Histone deacetylase 3 represses cholesterol efflux during CD4+ T-cell activation

  1. Drew Wilfahrt
  2. Rachael L Philips
  3. Jyoti Lama
  4. Monika Kizerwetter
  5. Michael Jeremy Shapiro
  6. Shaylene A McCue
  7. Madeleine M Kennedy
  8. Matthew J Rajcula
  9. Hu Zeng
  10. Virginia Smith Shapiro  Is a corresponding author
  1. Department of Immunology, Mayo Clinic, United States
  2. Division of Rheumatology, Department of Medicine, Mayo Clinic, United States

Abstract

After antigenic activation, quiescent naive CD4+ T cells alter their metabolism to proliferate. This metabolic shift increases production of nucleotides, amino acids, fatty acids, and sterols. Here, we show that histone deacetylase 3 (HDAC3) is critical for activation of murine peripheral CD4+ T cells. HDAC3-deficient CD4+ T cells failed to proliferate and blast after in vitro TCR/CD28 stimulation. Upon T-cell activation, genes involved in cholesterol biosynthesis are upregulated while genes that promote cholesterol efflux are repressed. HDAC3-deficient CD4+ T cells had reduced levels of cellular cholesterol both before and after activation. HDAC3-deficient cells upregulate cholesterol synthesis appropriately after activation, but fail to repress cholesterol efflux; notably, they overexpress cholesterol efflux transporters ABCA1 and ABCG1. Repression of these genes is the primary function for HDAC3 in peripheral CD4+ T cells, as addition of exogenous cholesterol restored proliferative capacity. Collectively, these findings demonstrate HDAC3 is essential during CD4+ T-cell activation to repress cholesterol efflux.

Editor's evaluation

This paper will be of interest to scientists in the field of T cell biology and immunometabolism. The data analysis is rigorous and the experiments performed are appropriate. The findings of the manuscript will expand upon previous findings of a role for histone deacetylase 3 in thymocyte development and CD8+ T cell function to that of CD4+ T cells.

https://doi.org/10.7554/eLife.70978.sa0

Introduction

After activation, CD4+ T cells must pass through a number of metabolic checkpoints in order to proliferate, differentiate, and generate robust immune responses. This metabolic transition shortly after TCR engagement has been defined as quiescence exit, and is characterized by several key cellular events including cell growth, interleukin-2 (IL-2) signaling, increased anabolic metabolism, and reprogramming of mitochondrial metabolism (Chapman et al., 2019; Chapman and Chi, 2018; Ron-Harel et al., 2016; Tan et al., 2017; Wang et al., 2011; Yang et al., 2013). Each of these checkpoints prepares CD4+ T cells for proliferation and effector function by generating the cellular building blocks required for activated T cells such as fatty acids and sterols, nucleotides, amino acids, and other metabolites (Bensinger et al., 2008; Geiger et al., 2016; Johnson et al., 2018; Kidani et al., 2013; Ma et al., 2017; Ricciardi et al., 2018; Wang et al., 2011). Given the importance of these molecules during activation, this metabolic reprogramming is under the control of keenly regulated molecular circuits to ensure resources are used efficiently. To date, our understanding of the transcriptional control of CD4+ T cells exiting quiescence is incomplete.

Mechanistic target of rapamycin (mTOR), particularly mTOR complex 1 (mTORC1), directs many aspects of metabolic reprogramming after T-cell activation (Tan et al., 2017; Yang et al., 2013). One role of mTORC1 is to drive lipid synthesis through the expression of sterol regulatory element-binding proteins (SREBPs) (Kidani et al., 2013). SREBPs are transcription factors that orchestrate lipid synthesis after T-cell activation (DeBose-Boyd and Ye, 2018). In addition to increasing lipid and sterol synthesis, recently activated T cells also halt cholesterol efflux (Bensinger et al., 2008). Activated T cells rapidly decrease expression of cholesterol efflux transporters in order to retain recently generated cholesterol (Michaels et al., 2021). Both of these steps, increased cholesterol synthesis and decreased cholesterol efflux, are required for successful proliferation and blast formation. Disruptions in cholesterol synthesis in CD8+ T cells inhibited blasting and proliferation after TCR engagement (Kidani et al., 2013), while enforced expression of cholesterol efflux transporter ABCG1 inhibited proliferation (Bensinger et al., 2008). Cholesterol metabolism may not be identically regulated in CD4+ and CD8+ T cells, as deletion of Acetyl-CoA Acetyltransferase 1 (ACAT1) enhanced proliferation and effector function in CD8+ T cells but not CD4+ T cells (Yang et al., 2016). Together, these studies point to an important ‘cholesterol checkpoint’ in which T cells require an optimal amount of cholesterol to exit quiescence.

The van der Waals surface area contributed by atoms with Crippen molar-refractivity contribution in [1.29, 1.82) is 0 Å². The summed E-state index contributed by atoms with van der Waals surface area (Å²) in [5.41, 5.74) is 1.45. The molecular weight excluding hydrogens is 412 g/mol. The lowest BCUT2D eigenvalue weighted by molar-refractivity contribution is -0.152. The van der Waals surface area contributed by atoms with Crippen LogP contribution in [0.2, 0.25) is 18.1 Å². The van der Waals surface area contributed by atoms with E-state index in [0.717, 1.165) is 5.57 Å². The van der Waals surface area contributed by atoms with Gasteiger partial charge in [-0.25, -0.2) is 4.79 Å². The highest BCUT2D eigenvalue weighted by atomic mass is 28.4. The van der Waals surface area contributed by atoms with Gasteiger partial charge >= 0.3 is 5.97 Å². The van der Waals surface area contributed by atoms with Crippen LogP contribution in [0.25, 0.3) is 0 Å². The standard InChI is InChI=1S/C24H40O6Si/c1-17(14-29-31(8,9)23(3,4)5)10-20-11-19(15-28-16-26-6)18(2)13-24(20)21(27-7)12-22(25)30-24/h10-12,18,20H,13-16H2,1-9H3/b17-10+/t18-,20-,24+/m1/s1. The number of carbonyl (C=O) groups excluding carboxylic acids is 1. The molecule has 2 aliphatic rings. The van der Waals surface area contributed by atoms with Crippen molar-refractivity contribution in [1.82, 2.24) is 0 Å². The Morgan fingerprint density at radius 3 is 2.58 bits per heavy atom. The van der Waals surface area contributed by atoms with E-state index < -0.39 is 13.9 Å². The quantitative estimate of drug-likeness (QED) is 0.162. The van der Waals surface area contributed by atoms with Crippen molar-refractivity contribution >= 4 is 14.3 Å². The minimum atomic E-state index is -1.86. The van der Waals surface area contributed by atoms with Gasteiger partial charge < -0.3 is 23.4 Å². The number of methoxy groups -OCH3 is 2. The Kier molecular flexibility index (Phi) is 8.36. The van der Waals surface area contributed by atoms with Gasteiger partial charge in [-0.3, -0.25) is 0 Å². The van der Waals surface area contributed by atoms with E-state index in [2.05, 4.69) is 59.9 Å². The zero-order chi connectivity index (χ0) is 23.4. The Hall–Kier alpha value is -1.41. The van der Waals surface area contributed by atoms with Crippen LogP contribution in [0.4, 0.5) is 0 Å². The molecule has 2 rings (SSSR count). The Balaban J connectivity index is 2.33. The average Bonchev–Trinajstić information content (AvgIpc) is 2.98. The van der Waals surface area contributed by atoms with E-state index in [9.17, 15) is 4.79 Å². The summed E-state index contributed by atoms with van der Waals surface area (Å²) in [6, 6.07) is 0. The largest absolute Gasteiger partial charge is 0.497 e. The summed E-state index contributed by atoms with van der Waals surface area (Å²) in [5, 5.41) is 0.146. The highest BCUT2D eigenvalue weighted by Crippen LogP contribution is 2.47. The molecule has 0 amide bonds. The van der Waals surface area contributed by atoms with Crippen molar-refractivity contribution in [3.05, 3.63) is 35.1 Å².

Although previous work highlights the importance of transcription factors in the regulation of cholesterol homeostasis, less is known about the role of chromatin modifiers in the regulation of cholesterol availability in T cells. Histone deacetylase 3 (HDAC3) is a Class I HDAC that deacetylates lysine residues on histones H3 and H4 in order to repress gene expression. Previously, our group has shown that HDAC3 serves as a targeted regulator of key gene expression during T-cell development. During positive selection in the thymus, HDAC3 is required for downregulation of RORγt (Philips et al., 2016). Further, HDAC3 suppression of the purinergic-receptor P2RX7 is critical for survival of double positive thymocytes in the ATP-rich thymic cortex (Philips et al., 2019b). Recently, the role of HDAC3 as an inhibitor of the cytotoxicity program of CD8+ T cells was examined using E8I-Cre, which initiates deletion in CD8 SP thymocytes (Ellmeier et al., 1997; Tay et al., 2020). Collectively, this work supports the idea that HDAC3 is a highly specific transcriptional regulator in lymphocytes.